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OSS Invasion of Martha's Vineyard

By Charles Pinck
The Martha's Vineyard Times
August 28, 2008

Earlier this month the National Archives released personnel files from World War II's Office of Strategic Services (OSS), the predecessor to the Central Intelligence Agency and U.S. Special Forces, which was founded and led by the legendary Major General William "Wild Bill" Donovan, the only American to receive our nation's four highest military honors. OSS luminaries included famed chef Julia Child, Kennedy aide Arthur Schlesinger Jr., Nobel Prize winner Ralph Bunche, movie director John Ford, Supreme Court Justice Arthur Goldberg, actor Sterling Hayden, writer John O'Hara, the artist Saul Steinberg, baseball player Moe Berg, among many others. General Donovan called them his "glorious amateurs."

OSS was a perfect reflection of General Donovan's character: a potent combination of brains, brawn, and bravado. General Donovan encouraged OSS personnel to take risks, frequently telling OSS personnel that, "you can't succeed without taking chances." Leading by example, General Donovan took the same risks himself. Members of OSS volunteered for the most dangerous missions of World War II behind enemy lines to conduct sabotage and guerilla warfare and work with local resistance groups. Their capture by the enemy meant certain death.

Intelligence provided by OSS was critical to the success of Operation Torch, the invasion of North Africa. Allen Dulles, chief of OSS operations in Switzerland, secretly negotiated the early surrender of German troops in Northern Italy. Fritz Kolbe, a German diplomat and an OSS asset, provided the U.S. with some of the most valuable intelligence of the war. Some of the most significant contributions came from leading academics in its Research and Analysis division. The Science and Technology branch devised imaginative new weapons and other espionage tools.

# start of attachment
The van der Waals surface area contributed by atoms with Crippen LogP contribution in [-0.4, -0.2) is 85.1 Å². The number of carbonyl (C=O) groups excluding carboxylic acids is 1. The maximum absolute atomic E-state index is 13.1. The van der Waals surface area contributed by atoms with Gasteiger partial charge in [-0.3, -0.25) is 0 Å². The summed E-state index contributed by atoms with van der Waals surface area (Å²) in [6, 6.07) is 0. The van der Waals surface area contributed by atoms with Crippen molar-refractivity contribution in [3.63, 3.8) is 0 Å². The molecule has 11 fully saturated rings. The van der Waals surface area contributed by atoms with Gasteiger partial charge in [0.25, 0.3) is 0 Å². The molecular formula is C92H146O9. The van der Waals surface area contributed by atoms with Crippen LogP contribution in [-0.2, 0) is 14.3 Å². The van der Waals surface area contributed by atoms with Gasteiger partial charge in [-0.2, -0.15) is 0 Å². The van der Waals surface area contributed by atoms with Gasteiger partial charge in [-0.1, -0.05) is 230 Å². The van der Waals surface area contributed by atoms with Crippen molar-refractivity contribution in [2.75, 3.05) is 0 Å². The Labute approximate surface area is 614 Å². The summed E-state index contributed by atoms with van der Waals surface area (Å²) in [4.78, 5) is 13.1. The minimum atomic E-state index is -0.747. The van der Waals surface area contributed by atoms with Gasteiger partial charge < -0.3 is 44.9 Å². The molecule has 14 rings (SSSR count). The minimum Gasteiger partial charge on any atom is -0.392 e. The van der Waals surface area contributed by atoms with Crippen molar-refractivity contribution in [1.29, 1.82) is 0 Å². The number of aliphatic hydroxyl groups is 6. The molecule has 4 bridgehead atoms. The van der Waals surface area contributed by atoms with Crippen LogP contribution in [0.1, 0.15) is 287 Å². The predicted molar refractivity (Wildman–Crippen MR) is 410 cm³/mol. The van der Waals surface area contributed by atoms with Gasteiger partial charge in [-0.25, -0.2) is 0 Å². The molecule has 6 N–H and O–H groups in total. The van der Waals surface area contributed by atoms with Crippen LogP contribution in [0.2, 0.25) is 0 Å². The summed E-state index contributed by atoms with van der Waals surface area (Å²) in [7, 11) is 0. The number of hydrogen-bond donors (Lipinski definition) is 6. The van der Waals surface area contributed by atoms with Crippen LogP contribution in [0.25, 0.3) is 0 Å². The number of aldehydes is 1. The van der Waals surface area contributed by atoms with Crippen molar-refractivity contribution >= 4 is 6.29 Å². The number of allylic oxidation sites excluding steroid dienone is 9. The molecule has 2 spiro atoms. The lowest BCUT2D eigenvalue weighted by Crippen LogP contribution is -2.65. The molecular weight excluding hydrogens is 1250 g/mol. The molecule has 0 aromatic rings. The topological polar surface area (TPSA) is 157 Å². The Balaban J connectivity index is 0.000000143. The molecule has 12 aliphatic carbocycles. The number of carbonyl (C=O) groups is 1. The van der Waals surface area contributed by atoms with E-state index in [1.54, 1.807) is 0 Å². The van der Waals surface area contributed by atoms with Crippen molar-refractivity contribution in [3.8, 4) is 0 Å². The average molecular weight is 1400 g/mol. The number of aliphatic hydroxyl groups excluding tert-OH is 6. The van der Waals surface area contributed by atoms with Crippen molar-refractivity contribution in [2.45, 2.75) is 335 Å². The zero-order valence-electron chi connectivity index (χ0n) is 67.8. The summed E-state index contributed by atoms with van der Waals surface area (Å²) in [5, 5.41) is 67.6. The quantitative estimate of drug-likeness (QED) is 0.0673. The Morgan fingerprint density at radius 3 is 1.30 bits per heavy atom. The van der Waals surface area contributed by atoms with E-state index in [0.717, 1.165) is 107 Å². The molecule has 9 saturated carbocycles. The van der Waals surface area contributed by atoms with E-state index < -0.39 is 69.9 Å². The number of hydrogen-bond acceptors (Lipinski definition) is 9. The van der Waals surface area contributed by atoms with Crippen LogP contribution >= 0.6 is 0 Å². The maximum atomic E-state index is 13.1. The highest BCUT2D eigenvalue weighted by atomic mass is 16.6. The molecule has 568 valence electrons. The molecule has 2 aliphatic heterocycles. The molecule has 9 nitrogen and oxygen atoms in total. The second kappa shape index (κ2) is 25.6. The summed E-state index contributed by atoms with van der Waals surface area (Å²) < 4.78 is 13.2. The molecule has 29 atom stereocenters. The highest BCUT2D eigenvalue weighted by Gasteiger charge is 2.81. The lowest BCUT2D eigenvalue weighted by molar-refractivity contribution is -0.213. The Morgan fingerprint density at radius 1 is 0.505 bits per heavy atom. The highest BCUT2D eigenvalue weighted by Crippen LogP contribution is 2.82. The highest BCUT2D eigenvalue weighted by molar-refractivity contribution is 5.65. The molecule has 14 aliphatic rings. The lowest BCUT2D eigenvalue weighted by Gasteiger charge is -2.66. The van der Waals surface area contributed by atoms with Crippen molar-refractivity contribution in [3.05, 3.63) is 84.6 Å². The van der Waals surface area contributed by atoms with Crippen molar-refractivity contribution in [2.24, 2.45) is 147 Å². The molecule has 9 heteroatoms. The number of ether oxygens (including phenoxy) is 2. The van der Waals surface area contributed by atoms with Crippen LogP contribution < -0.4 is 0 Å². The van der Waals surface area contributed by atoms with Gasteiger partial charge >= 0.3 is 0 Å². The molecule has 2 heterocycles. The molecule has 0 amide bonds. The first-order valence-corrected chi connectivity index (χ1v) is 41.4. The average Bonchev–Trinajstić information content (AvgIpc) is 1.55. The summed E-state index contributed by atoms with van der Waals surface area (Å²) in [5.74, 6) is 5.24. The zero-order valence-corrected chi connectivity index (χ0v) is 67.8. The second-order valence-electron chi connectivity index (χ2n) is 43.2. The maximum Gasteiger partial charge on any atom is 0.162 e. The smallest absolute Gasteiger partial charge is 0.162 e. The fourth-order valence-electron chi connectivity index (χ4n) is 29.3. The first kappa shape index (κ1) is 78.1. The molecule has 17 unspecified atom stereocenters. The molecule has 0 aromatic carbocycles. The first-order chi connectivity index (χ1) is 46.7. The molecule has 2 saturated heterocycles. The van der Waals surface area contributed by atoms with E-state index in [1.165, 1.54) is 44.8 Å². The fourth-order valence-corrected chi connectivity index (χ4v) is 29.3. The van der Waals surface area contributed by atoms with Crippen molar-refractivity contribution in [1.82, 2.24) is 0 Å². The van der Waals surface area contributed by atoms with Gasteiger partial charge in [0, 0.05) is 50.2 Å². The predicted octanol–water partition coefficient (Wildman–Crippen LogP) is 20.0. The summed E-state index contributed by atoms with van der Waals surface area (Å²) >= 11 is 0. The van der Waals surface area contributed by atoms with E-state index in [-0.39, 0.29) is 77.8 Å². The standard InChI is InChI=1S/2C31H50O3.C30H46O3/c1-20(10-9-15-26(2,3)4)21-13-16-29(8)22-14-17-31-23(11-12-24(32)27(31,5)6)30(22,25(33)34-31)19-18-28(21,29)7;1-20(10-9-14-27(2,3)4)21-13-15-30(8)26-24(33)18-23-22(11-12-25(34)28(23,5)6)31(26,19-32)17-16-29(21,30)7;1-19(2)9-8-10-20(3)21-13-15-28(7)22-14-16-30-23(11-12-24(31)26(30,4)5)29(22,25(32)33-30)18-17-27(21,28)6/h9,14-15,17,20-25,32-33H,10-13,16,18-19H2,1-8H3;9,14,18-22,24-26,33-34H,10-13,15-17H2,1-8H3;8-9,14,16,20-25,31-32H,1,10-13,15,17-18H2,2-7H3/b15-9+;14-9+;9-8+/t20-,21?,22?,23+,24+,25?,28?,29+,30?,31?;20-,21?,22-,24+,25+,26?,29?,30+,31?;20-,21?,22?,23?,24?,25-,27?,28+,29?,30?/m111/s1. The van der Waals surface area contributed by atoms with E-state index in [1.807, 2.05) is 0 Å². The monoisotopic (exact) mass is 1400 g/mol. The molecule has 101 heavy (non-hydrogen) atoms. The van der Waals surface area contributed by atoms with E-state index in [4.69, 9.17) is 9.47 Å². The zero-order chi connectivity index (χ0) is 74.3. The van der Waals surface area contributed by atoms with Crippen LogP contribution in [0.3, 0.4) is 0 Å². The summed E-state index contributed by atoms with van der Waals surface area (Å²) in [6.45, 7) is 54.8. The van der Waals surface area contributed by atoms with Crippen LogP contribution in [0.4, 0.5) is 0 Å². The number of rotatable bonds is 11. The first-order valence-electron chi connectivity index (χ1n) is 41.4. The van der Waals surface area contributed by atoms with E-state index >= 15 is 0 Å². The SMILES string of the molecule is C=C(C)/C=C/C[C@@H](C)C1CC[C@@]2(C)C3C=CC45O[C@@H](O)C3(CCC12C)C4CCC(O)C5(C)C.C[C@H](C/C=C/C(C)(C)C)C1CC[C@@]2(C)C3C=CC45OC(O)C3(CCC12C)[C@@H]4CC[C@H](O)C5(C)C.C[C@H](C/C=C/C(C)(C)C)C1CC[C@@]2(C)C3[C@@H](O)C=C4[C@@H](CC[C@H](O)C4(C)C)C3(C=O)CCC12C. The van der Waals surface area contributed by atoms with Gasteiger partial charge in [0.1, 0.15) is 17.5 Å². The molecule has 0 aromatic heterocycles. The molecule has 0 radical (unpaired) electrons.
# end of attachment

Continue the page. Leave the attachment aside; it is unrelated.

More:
Legend has it that General Donovan brought a silenced 22-caliber pistol developed by OSS into the Oval Office to show President Roosevelt, who was on the phone at the time. Donovan fired it into a pillow to prove how quiet it was. After hanging up, President Roosevelt told General Donovan that he was the only Republican allowed into the Oval Office with a gun.

Another OSS story involves John Hemingway, Ernest Hemingway's son. An avid fisherman, Hemingway brought a fly fishing rod with him behind enemy lines. A security officer examining Hemingway's equipment prior to his parachute jump in Europe asked him about it. Hemingway told him it was an antenna used for top-secret communication.

Martha's Vineyard played a little-known role in the history of OSS. Major Serge Obolensky led a team of OSS Operational Group trainees - forerunners of today's U.S. Special Forces - in an amphibious training raid in which they were to simulate an attack behind enemy lines at night. The target was the Gay Head radar station.

Major Obolensky was a member of Russian aristocracy and a notable figure within OSS. He gained renown when, as the U.S. Army's oldest paratrooper at age 53, he led a daring parachute drop into Sardinia, carrying General Eisenhower's letters and successfully talking the Italians into surrendering.

Major Obolensky's and his group's orders were to arrive on the Vineyard by landing craft, place marks on various buildings as proof of their visit in lieu of actual explosives, and then withdraw - all undetected.

The OSS team came across the Vineyard Sound from Camp Edwards on Cape Cod, dressed in camouflage and wearing black makeup. After arriving at Gay Head, they encountered a fence that was being patrolled. A truck drove past and they took the driver and tied him up. They used his truck to drive into the radar station they were supposed to "destroy." After marking the building as ordered, they returned to their boats, released the driver, and returned to Cape Cod. They said nothing about their "hostage" upon returning to Camp Edwards.
Mr. Obolensky described the incident in his memoir published in 1958, entitled One Man in His Time.

"But the truck driver was sore as hell. When he finally got untied late that night, he went racing over to the police and said a huge army of goons had taken over Martha's Vineyard. He said that black men all covered with grease had climbed out of the ocean and attacked him. The authorities there had one immediate reaction: they pulled all panic switches, sirens blew, searchlights were turned on, and telephone calls went to Washington, to the army, air force, navy, marines. We got into a lot of trouble about that." Rumors swept the Island about an invasion. 

Training exercises such as the one that took place on Martha's Vineyard would prove critical to the success of OSS operations overseas.